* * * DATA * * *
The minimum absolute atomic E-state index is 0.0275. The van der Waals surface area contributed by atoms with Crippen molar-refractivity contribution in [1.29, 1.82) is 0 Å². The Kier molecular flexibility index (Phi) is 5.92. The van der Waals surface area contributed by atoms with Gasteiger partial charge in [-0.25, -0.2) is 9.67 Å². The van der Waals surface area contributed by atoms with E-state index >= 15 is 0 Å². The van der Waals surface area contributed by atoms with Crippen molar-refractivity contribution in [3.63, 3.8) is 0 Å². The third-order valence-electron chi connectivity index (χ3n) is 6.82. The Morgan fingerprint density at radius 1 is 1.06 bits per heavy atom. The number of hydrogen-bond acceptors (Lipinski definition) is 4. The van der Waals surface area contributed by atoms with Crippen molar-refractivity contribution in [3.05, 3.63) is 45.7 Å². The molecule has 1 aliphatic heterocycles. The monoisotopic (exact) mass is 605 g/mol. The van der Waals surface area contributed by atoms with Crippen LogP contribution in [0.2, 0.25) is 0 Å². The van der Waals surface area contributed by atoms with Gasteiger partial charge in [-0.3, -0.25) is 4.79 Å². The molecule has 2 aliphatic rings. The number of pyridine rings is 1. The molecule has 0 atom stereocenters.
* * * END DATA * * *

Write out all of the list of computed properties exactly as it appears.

The minimum absolute atomic E-state index is 0.0275. The van der Waals surface area contributed by atoms with Crippen molar-refractivity contribution in [1.29, 1.82) is 0 Å². The Kier molecular flexibility index (Phi) is 5.92. The van der Waals surface area contributed by atoms with Gasteiger partial charge in [-0.25, -0.2) is 9.67 Å². The van der Waals surface area contributed by atoms with E-state index >= 15 is 0 Å². The van der Waals surface area contributed by atoms with Crippen molar-refractivity contribution in [3.63, 3.8) is 0 Å². The third-order valence-electron chi connectivity index (χ3n) is 6.82. The Morgan fingerprint density at radius 1 is 1.06 bits per heavy atom. The number of hydrogen-bond acceptors (Lipinski definition) is 4. The van der Waals surface area contributed by atoms with Crippen molar-refractivity contribution in [3.05, 3.63) is 45.7 Å². The molecule has 1 aliphatic heterocycles. The monoisotopic (exact) mass is 605 g/mol. The van der Waals surface area contributed by atoms with Crippen LogP contribution in [0.2, 0.25) is 0 Å². The van der Waals surface area contributed by atoms with Gasteiger partial charge in [-0.3, -0.25) is 4.79 Å². The molecule has 2 aliphatic rings. The number of pyridine rings is 1. The molecule has 0 atom stereocenters.